Modern odour control for the food factory

Hydroflux Industrial Pty Ltd

Wednesday, 01 May, 2019



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Traditional odour control systems involve a biological or chemical process whereby odorous compounds are broken down by a form of oxidation. For biofilters and bioscrubbers, this is accomplished by organisms that obtain their energy from exothermic oxidation reactions, whilst reagents such as sodium hypochlorite are responsible for the oxidation in chemical scrubbers.

An exciting alternative odour control technology that uses UV light and a catalyst as the means of oxidation is called Photoionisation. Photoionisation is relatively new to Australia and New Zealand but has been well proven in Europe and elsewhere for many years with many hundreds of installations worldwide.

Photoionisation is ideal for treating odours generated from wastewater and sludge process operations. With its high performance and small footprint, it is proving to be popular in a wide range of industrial and municipal applications.

Photoionisation is based on the application of UV light and a catalyst. The first part of the process mimics natural reactions that occur in the upper atmosphere by the interaction of air and UV light from the sun. In the Neutralox photoionisation system, odorous air passes through a chamber where it is exposed to intense UV light creating free radicals, (O2-, OH-, O3, etc.), which immediately begin oxidising the odour causing compounds.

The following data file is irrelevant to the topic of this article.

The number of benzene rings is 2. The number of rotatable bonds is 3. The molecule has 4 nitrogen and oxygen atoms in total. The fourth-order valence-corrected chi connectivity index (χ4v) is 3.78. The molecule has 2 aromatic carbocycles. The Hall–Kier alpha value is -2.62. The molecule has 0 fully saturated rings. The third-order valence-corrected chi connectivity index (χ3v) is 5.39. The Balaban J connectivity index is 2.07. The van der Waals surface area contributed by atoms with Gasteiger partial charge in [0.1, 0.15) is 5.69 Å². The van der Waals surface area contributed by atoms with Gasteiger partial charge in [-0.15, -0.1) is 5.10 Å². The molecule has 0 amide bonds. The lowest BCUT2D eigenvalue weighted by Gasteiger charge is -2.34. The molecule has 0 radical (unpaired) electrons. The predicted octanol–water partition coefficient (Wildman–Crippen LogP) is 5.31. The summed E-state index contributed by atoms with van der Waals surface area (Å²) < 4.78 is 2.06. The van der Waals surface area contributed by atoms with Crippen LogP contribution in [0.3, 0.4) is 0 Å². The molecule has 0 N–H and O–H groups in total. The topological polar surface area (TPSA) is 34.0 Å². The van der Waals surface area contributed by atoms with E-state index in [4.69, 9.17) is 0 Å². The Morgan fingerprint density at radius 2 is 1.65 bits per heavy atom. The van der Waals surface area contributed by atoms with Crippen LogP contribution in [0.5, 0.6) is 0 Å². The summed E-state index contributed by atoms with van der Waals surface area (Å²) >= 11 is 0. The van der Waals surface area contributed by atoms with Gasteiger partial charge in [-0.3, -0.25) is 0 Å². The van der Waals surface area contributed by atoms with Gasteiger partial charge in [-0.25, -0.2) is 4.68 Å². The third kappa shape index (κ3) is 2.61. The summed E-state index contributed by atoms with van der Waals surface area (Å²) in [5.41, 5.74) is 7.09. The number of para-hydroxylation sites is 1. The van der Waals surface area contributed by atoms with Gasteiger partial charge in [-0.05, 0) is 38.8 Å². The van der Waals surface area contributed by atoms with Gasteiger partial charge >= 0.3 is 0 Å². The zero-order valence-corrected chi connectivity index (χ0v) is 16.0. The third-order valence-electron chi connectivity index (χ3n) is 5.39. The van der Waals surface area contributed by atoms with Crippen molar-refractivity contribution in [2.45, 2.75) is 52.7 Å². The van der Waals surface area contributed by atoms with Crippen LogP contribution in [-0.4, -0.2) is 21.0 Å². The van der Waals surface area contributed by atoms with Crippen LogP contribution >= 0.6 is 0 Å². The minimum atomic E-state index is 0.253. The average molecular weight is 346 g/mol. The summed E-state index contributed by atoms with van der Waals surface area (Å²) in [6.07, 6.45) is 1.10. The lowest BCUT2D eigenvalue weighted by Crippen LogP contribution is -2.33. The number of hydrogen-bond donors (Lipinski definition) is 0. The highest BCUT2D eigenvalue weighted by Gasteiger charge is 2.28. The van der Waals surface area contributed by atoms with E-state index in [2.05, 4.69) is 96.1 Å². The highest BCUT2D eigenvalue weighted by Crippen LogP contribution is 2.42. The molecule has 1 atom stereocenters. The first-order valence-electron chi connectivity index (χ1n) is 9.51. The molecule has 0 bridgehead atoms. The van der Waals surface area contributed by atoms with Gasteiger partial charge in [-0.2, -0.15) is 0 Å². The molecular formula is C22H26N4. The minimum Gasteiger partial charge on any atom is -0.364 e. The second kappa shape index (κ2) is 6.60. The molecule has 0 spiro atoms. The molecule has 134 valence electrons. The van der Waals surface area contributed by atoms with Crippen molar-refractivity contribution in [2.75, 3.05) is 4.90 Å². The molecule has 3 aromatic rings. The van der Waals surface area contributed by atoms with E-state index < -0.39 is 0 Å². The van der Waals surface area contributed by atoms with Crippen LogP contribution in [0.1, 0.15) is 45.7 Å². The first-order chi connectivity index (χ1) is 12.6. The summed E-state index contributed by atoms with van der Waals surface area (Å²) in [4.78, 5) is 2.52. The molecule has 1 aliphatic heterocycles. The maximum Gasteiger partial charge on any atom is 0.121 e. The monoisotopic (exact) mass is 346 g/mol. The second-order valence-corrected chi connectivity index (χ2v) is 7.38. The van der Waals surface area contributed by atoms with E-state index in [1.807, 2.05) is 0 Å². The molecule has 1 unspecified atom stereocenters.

The air then passes to a catalyst, where any remaining odorous compounds are adsorbed and broken down by the constant flow of free radicals present in the air from the UV section.

Photoionisation has been proven to be at least equal to and often a more effective odour control technology in many applications and, as the footprint is very small, it is ideally suited to industrial sites where space can be an issue. The unit starts to function immediately after it is switched on and it can effectively treat very high levels of odorous compounds, especially reduced sulphur compounds, ammonia and methyl mercaptan. Unlike other odour control systems, it is not affected by variations in air quality or temperature and humidity.

The system requires a very small amount of energy to operate and does not use any chemicals. The two-step process recharges itself and requires no more than a day of service per year. UV lamps require replacing every 10,000 hours and changing the catalyst is usually less frequent.

Hydroflux are the exclusive agents for the Neutralox photoionisation process in Australia, New Zealand and the Pacific Islands and have odour specialists who are available to discuss your odour issues.

Top image: A Neutralox photoionisation system at an Australian food processing factory treating 4000 m3/h of foul air from inside a wastewater treatment plant building.

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